Erin Hughes completed Villanova University’s Master’s of Science in Psychology program in May 2018. She received her BA in Psychology from Monmouth University. She recently moved to Evanston, IL to pursue her Ph.D. at Northwestern University. Her research interests include the interplay between the self-concept and romantic relationships, specifically how the self changes throughout a relationship and the subsequent outcomes
Dr. Katie Adams completed Villanova University’s Master’s of Science in Psychology program in May 2018. She received her B.A. in Psychology with Honors in Research from the University of Rochester. She recently completed her Ph.D. at University of Kansas and is now and NSF Post Doctoral Fellow at Purdue. Her research interests largely concentrate on individuals’ mating strategies and motivations for initiating romantic relationships and sexual behaviors.
Jessica Grom received her BA in Psychology and in International Politics (National Security Option) from The Pennsylvania State University and her MS in Psychology from Villanova University. Her Master’s thesis was completed under the direction of Dr. Erica Slotter and investigated whether self-control and attachment anxiety predicted IPV and displaced aggression. She is currently a doctoral student in Clinical Psychology at Georgia State University (mentor: Dr. Dominic Parrott). Her current research interests include identifying risk and protective factors for alcohol-facilitated intimate partner violence.
Lydia Emery recently completed her PhD and PostDoc at Northwerstern University. She received her B.A. from Haverford College, where she majored in Psychology and English. Lydia volunteered in the Social Self Lab for several years during her time in the area. Lydia’s research focuses on (a) the self and relationships, including how people's self-concepts shape their relationships and how couples understand their identity together, and (b) how socioeconomic status (SES) influences people's relationships. Lydia will be starting at the University of Chicago as an Assistant Professor this fall! Congrats to Lydia!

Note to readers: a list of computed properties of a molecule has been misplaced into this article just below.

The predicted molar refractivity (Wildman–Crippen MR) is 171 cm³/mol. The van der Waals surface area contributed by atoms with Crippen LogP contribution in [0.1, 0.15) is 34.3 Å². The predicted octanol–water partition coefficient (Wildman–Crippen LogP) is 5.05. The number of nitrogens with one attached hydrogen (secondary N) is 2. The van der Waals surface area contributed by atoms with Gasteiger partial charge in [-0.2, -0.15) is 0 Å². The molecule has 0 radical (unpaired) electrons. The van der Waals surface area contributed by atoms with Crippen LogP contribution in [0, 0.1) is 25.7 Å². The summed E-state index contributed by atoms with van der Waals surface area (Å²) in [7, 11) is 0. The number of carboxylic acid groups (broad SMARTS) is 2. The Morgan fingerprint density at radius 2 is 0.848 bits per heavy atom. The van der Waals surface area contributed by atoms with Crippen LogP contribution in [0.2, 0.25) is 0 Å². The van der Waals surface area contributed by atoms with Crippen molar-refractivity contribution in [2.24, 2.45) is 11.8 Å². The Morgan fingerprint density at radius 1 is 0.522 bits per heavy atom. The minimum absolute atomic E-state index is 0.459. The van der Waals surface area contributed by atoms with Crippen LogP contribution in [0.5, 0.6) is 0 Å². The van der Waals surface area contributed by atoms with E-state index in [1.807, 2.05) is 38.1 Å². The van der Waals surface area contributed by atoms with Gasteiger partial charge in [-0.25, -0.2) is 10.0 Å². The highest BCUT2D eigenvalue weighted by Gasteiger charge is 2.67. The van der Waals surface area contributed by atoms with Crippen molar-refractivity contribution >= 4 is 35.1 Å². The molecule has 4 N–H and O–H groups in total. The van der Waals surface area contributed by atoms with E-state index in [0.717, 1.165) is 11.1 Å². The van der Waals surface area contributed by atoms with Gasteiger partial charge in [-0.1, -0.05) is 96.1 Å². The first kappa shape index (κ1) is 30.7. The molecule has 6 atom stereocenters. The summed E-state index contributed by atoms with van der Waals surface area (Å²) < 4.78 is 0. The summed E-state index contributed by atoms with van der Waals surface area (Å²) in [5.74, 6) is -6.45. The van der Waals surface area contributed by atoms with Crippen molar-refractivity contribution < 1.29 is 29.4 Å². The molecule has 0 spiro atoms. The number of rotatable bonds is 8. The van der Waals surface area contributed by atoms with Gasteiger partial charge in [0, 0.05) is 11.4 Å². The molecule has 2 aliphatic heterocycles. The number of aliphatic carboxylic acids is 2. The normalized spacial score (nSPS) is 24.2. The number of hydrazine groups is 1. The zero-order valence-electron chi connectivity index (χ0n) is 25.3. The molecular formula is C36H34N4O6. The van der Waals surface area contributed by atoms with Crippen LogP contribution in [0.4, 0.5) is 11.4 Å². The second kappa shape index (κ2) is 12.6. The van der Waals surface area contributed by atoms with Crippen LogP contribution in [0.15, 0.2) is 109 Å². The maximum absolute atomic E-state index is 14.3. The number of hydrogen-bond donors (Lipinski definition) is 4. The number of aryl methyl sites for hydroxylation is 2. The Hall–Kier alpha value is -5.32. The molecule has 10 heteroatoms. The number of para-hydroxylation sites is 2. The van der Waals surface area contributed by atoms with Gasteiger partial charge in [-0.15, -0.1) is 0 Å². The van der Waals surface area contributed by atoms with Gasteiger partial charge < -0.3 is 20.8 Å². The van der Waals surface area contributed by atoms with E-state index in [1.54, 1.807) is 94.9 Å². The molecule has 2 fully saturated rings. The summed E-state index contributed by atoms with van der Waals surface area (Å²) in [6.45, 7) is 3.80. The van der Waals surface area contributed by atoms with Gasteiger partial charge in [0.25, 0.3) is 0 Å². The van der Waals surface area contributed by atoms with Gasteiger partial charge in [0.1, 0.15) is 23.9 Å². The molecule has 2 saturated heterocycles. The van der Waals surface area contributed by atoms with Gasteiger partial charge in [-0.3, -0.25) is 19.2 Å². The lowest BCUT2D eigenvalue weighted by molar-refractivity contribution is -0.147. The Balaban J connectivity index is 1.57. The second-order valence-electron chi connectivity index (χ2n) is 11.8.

Deborah Ward received her BA in Liberal Arts (majors: Psychology and Russian Studies) from Muhlenberg College and her MS in Psychology from Villanova University. Her Master's thesis was completed under the direction of Dr. Erica Slotter and investigated whether self-compassion mitigates one's propensity to endorse weight-related stigma. She completed her doctoral work in Social Psychology at the University at Buffalo (mentors: Dr. Lora Park and Dr. Mark Seery) and is currently faculty at Saginaw Valley State University. Deborah's research interests broadly include: self-esteem and contingencies of self-worth, coping mechanisms, and motivation.